I do recall the LM3886 can take higher voltages, and thus probably will clip at a higher voltage. The LM3886 runs quite cool driving an 8 ohm load whereas the TDA7294 runs warmer just sitting there. I tried palying both, but using different power supplies. Liked the LM3886 better.
 
cabbagerat said:
No, that's not even remotely true. Look at the six graphs on page 12 of the LM3886 datasheet. The lowest THD+N for steady state signals is acheived at the point just before clipping. I don't know if this is the case with TDA7294, but considering it's true of nearly all SS amps, it probably is.

What this means is that less output has more THD+N. For LM3886 at 1kHz into 4ohms with 28V rails, THD+N is about 0.03% at 20mW output and 0.004% at 20W.

Not applicable.

A higher proportion of input signal to a lower proportion of power signal is clearly a higher fidelity. This gives advantage to the weaker amplifier, TDA7294, unless its voltage is raised to compensate. Please don't be offended. I wish to subtract this advantage and the nonsense with it. . . some of which includes advertisment-based specs of inaudible errata.

Instead, lets see what happens with measuring equipment.

At expected voltages for both, above 32vdc, and forced to equal output power per input signal for accurate comparison, I expect that TDA7294 will fail to outperform LM3886.

That's why I asked for equal output power per input signal at the clipping point measurements. ;)

At 28v, you can compare LM1875 with TDA7294 on output power per input signal, albeit one is warmer. That's an interesting, seperate, topic.

Hi soongsc! Yes, I think this preference does vary by voltage, but I don't know. So, that's why I want to see them measured truly head-to-head, based on output power per input, doing what amplifiers do--adding power to signal and out it goes, with what results, nobody knows. OH Darn! A case of the limricks!! ;)
 
danielwritesbac said:

Not applicable.

A higher proportion of input signal to a lower proportion of power signal is clearly a higher fidelity. This gives advantage to the weaker amplifier, TDA7294, unless its voltage is raised to compensate. Please don't be offended. I wish to subtract this advantage and the nonsense with it. . . some of which includes advertisment-based specs of inaudible errata.
No, a higher proportion to output signal matching the input signal to output signal different from the input signal is higher fidelity. This is mostly specified as a lower THD+N. While I am aware THD+N isn't everything, it still stands as the definition of fidelity. While the THD+N of most amplifiers will go up (but not much) with high rail voltage, I don't see how comparing at a standard voltage is unfair.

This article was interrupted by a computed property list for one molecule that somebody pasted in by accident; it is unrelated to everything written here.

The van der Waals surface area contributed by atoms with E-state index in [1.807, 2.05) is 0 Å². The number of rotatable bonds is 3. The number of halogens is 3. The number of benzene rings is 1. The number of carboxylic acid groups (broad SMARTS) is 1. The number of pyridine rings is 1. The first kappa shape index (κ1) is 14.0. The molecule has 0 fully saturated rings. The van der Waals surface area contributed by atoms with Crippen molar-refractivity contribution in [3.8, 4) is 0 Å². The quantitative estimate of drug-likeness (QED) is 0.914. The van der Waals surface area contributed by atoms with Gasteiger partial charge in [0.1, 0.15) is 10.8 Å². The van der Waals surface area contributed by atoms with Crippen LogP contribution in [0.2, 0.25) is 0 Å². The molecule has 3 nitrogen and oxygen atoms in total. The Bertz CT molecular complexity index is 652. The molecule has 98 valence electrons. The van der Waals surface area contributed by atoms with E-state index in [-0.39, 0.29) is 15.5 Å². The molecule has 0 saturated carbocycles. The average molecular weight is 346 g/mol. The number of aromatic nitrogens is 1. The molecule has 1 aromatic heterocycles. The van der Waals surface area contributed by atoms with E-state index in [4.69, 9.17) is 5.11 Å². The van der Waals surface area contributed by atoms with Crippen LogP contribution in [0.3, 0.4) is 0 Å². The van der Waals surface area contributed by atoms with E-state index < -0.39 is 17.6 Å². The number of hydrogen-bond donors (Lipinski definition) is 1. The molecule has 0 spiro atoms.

I really don't understand what you mean by "A higher proportion of input signal to a lower proportion of power signal is clearly a higher fidelity.". The closest I can come up with is "a higher proportion of input signal to a lower proportion of output signal is a lower gain". Similarly, I'm not sure what you mean by "some of which includes advertisment-based specs of inaudible errata.". Do you think the National datasheet is deliberately lying? Are you claiming that higher THD is inaudible at those levels?
 
I meant to use about the same gain, but pep the voltage on the lesser power amplifier (TDA7294) to equal the LM3886, before comparison. Otherwise, comparison is unwise because applications differ.

I'd like to see both at 32v or more, so that the study corresponds to general DIY power amplifier use, which is the topic.

It isn't applicable to study clipping behaviors at either 20 watts or 20 milliwatts output. That's not the topic. If the amplifier is undervolted, then it will clip because it has been mis-applied--not because either amplifier is inferior. That's not the topic either, except that such information could be caused by testing conditions, rather than an amplifier.

The only thing that I really said about the National Semiconductor or ST Thompson literature is that. . . I'd prefer to see what measuring equipment resolves.